Fava beans for soil enrichment

revajaneOctober 9, 2009

I've been told that planting Fava beans before planting a first time vegetable garden may NOT be a good idea as they produce a lot of seed and impact the garden. Thoughts?

(I am a new user to this site and have tried to post this message three times. I hope this doesn't appear as a duplication.)

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dustbunni

I haven't done this myself but a neighbor down the road plants fava beans as a cover crop in her raised garden beds. She turns them under when they start to flower but before they make beans and then go to seed.

    Bookmark   October 13, 2009 at 10:01PM
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kabuti

I planted about 30x30 area with fava & clover cover & some beans seed & going to till rows to plant my early tomato & veg. next spring. I think it a good idea. The farmers here often plant them between their vines & tree fruit crops as a green manure. Good luck

    Bookmark   October 14, 2009 at 12:25PM
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glib(5.5)

There are many weeks between bloom and mature seeds, months in fact. I can't recall a single one reseeding itself, and you will not find a better green manure. Buy a scythe. You can also eat the greens.

    Bookmark   October 16, 2009 at 11:36PM
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promethean_spark

Fava beans have a very vigorous root system, which makes them one of the BEST crops for a new garden because the roots will penetrate and break up the soil. They're a legume so their nitrogen fixing capability will leave the soil better of than when they were put in as far as nutrients too.

Last year, just for grins, I used a hoe to move aside the mulch on soil that had never been tilled and laid a row of beans on the top of the soil, then covered with the mulch. It grew full sized fava plants with no fertilizer or extra water.

    Bookmark   October 20, 2009 at 3:34PM
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flora_uk(SW UK 8/9)

Why not just grow the favas as a regular vegetable? Eat the beans and then dig in or compost the plants. It seems a terrible waste to me to turn them in before you get the crop.

    Bookmark   October 29, 2009 at 5:27PM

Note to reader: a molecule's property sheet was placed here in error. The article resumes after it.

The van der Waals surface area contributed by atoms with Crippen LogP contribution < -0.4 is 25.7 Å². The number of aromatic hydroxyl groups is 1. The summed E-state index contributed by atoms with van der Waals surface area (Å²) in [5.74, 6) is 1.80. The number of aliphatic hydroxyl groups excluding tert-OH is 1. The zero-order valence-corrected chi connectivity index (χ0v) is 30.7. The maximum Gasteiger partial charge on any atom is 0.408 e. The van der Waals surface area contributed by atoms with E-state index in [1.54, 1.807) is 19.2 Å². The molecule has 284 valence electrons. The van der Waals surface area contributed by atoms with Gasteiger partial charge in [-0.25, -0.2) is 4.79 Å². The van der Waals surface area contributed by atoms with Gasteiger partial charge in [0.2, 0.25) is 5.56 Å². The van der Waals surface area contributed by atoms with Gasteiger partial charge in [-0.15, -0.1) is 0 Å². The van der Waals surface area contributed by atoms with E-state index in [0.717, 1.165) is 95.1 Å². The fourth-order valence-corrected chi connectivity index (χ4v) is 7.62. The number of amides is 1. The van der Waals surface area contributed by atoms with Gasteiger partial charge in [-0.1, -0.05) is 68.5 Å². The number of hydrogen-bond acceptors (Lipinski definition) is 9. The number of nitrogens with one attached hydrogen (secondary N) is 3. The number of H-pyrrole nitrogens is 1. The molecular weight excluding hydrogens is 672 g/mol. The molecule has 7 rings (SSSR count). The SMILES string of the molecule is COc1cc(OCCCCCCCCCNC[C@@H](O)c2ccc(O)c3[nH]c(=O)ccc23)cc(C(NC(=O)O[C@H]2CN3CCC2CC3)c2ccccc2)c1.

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promethean_spark

I do grow them as a regular vegetable, but last year I planted about 1000 of them. Far more than I could do anything with (did give a bunch away). This year bean weevils struck, so I don't think I have as much viable seed as last year.

    Bookmark   October 30, 2009 at 3:46PM
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msteve47

I planted some favas in my raised beds almost two weeks ago. I soaked some dried beans and planted them about 2+1/2" or 3" deep, but so far, no sprouts.
We've had quite a bit of rain since then. Do they take a long time to sprout?
Thanks,
Steve

    Bookmark   November 24, 2012 at 2:58PM
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flora_uk(SW UK 8/9)

At least 2 weeks in my climate in Autumn. 3 inches is a bit deep. 1.5 would be fine. Also if pre soaked there is a risk of rotting in cold soil. I'd just wait a bit longer if I were you. You could have a little dig and find one to check what it's doing.

    Bookmark   November 25, 2012 at 1:20PM
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gemini_jim(7 MD)

flora_uk, there are a few reasons to till legumes in before they go to seed when using them as a green manure. This is before they start sending a lot of nitrogen into the fruit, so N in the whole plant is highest. If you harvest the seed you are taking some of the N out of the soil. Another reason is just a matter of timing. In areas like the northeast and midwest of the US, temperature swings rapidly from winter to summer extremes. Unless things are carefully timed, it can be hard to grow favas or peas to maturity, then follow them with something like tomatoes or eggplant. I'm going to try just such a feat myself, but I will be planting my favas this weekend, as long as the weather cooperates and the soil isn't too soggy.

    Bookmark   February 6, 2013 at 8:46AM
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